After years of notorious excess, his blood would kill another human being. This is the story of the heaviest drinking, most oversexed speed freak in the music business.
Ian Fraser Kilmister was born on Christmas Eve, 1945. Learning from an early age that chicks really do appreciate a guy with a guitar, and inspired by the music of Elvis and Buddy Holly, Lemmy quickly outgrew his local bands in Wales, choosing instead to head to Manchester to experience everything he could get his hands on. And he never looked back.
Lemmy tripped through his early career with the Rocking Vicars, backstage touring with Jimi Hendrix, as a member of Opal Butterflies and Hawkwind. In 1975, he went on to create speed metal and form the legendary band Motorhead.
During their twenty-seven-year history, Motorhead has released 21 albums, been nominated for a Grammy, and conquered the rock world with such songs as “Ace of Spades,” “Bomber,” and “Overkill.” Throughout the creation of this impressive discography, the Motorhead lineup has seen many changes, but Lemmy has always been firmly at the helm.
White Line Fever, a headbanging tour of the excesses of a man being true to his music and his pleasures, offers a sometimes hilarious, often outrageous, but always highly entertaining ride with the frontman of the loudest rock band in the world.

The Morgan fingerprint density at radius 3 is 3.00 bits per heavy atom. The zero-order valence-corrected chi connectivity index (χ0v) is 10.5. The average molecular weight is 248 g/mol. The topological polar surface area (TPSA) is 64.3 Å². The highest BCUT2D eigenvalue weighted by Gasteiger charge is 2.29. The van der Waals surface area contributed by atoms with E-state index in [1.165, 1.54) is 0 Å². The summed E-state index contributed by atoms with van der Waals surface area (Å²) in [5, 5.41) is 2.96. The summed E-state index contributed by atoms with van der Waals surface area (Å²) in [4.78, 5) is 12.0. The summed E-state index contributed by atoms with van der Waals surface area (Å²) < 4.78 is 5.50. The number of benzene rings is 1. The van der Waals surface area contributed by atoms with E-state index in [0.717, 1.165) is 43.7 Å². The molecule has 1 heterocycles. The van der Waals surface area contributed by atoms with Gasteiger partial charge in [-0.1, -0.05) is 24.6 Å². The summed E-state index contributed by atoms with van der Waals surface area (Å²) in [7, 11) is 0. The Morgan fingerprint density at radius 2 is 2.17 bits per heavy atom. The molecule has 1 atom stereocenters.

Since 1987, Janiss Garza has been writing about very loud rock and alternative music. From 1989 to 1996, she was senior editor at RIP, at the time the world’s premier hard music magazine. She has also written for the Los Angeles Times, Entertainment Weekly, and the New York Times. She cowrote White Line Fever with Motorhead founder Lemmy Kilmister.
Lemmy Kilmister was born in Stoke-on-Trent, Wales. Having been a member of the Rockin' Vicars, Opal Butterflies, and Hawkwind, he formed Motorhead, the legendary English heavy metal band.
Kilmister has been credited as an enormous influence on the genres of rock, heavy metal, death metal, punk, and speed metal. He turned out scores of albums and toured prolifically. He was also the author of White Line Fever: The Autobiography. Kilmister died December 28, 1015, of cancer and heart failure, leaving behind a huge musical legacy.